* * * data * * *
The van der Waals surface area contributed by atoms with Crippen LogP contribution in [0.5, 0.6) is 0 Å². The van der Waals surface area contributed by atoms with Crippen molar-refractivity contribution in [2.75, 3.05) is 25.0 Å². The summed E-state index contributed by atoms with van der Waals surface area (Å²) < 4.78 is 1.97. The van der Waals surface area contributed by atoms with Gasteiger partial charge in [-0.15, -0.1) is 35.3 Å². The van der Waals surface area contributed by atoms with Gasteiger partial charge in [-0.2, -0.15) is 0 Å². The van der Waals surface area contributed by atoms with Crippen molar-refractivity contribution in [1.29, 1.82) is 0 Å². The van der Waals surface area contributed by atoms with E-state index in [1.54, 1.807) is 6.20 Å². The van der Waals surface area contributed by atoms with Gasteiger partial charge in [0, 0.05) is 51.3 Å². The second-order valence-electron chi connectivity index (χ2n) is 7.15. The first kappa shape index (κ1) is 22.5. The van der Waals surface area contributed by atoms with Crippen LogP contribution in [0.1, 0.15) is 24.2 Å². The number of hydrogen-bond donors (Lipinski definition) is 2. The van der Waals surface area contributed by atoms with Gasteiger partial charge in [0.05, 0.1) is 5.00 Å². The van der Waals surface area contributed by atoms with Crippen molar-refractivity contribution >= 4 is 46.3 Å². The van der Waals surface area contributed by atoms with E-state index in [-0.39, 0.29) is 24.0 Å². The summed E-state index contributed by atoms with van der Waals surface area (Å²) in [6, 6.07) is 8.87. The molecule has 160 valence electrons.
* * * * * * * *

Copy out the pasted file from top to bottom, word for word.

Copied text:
The van der Waals surface area contributed by atoms with Crippen LogP contribution in [0.5, 0.6) is 0 Å². The van der Waals surface area contributed by atoms with Crippen molar-refractivity contribution in [2.75, 3.05) is 25.0 Å². The summed E-state index contributed by atoms with van der Waals surface area (Å²) < 4.78 is 1.97. The van der Waals surface area contributed by atoms with Gasteiger partial charge in [-0.15, -0.1) is 35.3 Å². The van der Waals surface area contributed by atoms with Gasteiger partial charge in [-0.2, -0.15) is 0 Å². The van der Waals surface area contributed by atoms with Crippen molar-refractivity contribution in [1.29, 1.82) is 0 Å². The van der Waals surface area contributed by atoms with E-state index in [1.54, 1.807) is 6.20 Å². The van der Waals surface area contributed by atoms with Gasteiger partial charge in [0, 0.05) is 51.3 Å². The second-order valence-electron chi connectivity index (χ2n) is 7.15. The first kappa shape index (κ1) is 22.5. The van der Waals surface area contributed by atoms with Crippen LogP contribution in [0.1, 0.15) is 24.2 Å². The number of hydrogen-bond donors (Lipinski definition) is 2. The van der Waals surface area contributed by atoms with Gasteiger partial charge in [0.05, 0.1) is 5.00 Å². The van der Waals surface area contributed by atoms with Crippen molar-refractivity contribution >= 4 is 46.3 Å². The van der Waals surface area contributed by atoms with E-state index in [-0.39, 0.29) is 24.0 Å². The summed E-state index contributed by atoms with van der Waals surface area (Å²) in [6, 6.07) is 8.87. The molecule has 160 valence electrons.